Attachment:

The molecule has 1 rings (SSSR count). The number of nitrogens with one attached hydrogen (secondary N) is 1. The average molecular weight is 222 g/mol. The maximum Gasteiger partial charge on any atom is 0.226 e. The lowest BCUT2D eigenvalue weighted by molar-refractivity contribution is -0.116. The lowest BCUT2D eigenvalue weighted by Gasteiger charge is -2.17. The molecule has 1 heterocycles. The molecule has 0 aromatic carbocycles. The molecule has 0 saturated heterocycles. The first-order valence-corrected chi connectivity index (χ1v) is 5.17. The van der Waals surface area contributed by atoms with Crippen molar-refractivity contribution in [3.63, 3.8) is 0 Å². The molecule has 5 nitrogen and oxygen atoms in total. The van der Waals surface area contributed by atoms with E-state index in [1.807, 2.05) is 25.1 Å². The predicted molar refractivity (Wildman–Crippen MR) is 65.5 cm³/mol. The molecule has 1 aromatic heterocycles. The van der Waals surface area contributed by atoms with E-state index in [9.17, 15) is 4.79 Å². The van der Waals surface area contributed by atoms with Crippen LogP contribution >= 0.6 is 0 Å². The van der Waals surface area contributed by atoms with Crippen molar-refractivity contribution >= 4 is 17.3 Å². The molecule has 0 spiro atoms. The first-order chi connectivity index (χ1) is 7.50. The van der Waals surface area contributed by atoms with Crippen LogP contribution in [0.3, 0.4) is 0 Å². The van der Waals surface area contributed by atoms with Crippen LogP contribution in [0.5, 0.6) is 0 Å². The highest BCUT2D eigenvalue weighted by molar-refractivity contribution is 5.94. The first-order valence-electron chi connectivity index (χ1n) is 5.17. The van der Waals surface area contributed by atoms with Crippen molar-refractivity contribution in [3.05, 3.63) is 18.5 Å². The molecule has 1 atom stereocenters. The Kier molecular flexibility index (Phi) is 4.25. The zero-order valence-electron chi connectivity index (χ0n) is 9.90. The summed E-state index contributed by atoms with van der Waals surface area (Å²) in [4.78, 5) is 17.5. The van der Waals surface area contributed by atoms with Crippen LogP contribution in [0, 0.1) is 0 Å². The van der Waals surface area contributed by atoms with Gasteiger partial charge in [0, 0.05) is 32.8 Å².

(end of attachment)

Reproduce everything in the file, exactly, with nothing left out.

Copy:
The molecule has 1 rings (SSSR count). The number of nitrogens with one attached hydrogen (secondary N) is 1. The average molecular weight is 222 g/mol. The maximum Gasteiger partial charge on any atom is 0.226 e. The lowest BCUT2D eigenvalue weighted by molar-refractivity contribution is -0.116. The lowest BCUT2D eigenvalue weighted by Gasteiger charge is -2.17. The molecule has 1 heterocycles. The molecule has 0 aromatic carbocycles. The molecule has 0 saturated heterocycles. The first-order valence-corrected chi connectivity index (χ1v) is 5.17. The van der Waals surface area contributed by atoms with Crippen molar-refractivity contribution in [3.63, 3.8) is 0 Å². The molecule has 5 nitrogen and oxygen atoms in total. The van der Waals surface area contributed by atoms with E-state index in [1.807, 2.05) is 25.1 Å². The predicted molar refractivity (Wildman–Crippen MR) is 65.5 cm³/mol. The molecule has 1 aromatic heterocycles. The van der Waals surface area contributed by atoms with E-state index in [9.17, 15) is 4.79 Å². The van der Waals surface area contributed by atoms with Crippen LogP contribution >= 0.6 is 0 Å². The van der Waals surface area contributed by atoms with Crippen molar-refractivity contribution >= 4 is 17.3 Å². The molecule has 0 spiro atoms. The first-order chi connectivity index (χ1) is 7.50. The van der Waals surface area contributed by atoms with Crippen LogP contribution in [0.3, 0.4) is 0 Å². The van der Waals surface area contributed by atoms with Crippen LogP contribution in [0.5, 0.6) is 0 Å². The highest BCUT2D eigenvalue weighted by molar-refractivity contribution is 5.94. The first-order valence-electron chi connectivity index (χ1n) is 5.17. The van der Waals surface area contributed by atoms with Crippen molar-refractivity contribution in [3.05, 3.63) is 18.5 Å². The molecule has 1 atom stereocenters. The Kier molecular flexibility index (Phi) is 4.25. The zero-order valence-electron chi connectivity index (χ0n) is 9.90. The summed E-state index contributed by atoms with van der Waals surface area (Å²) in [4.78, 5) is 17.5. The van der Waals surface area contributed by atoms with Crippen LogP contribution in [0, 0.1) is 0 Å². The van der Waals surface area contributed by atoms with Gasteiger partial charge in [0, 0.05) is 32.8 Å².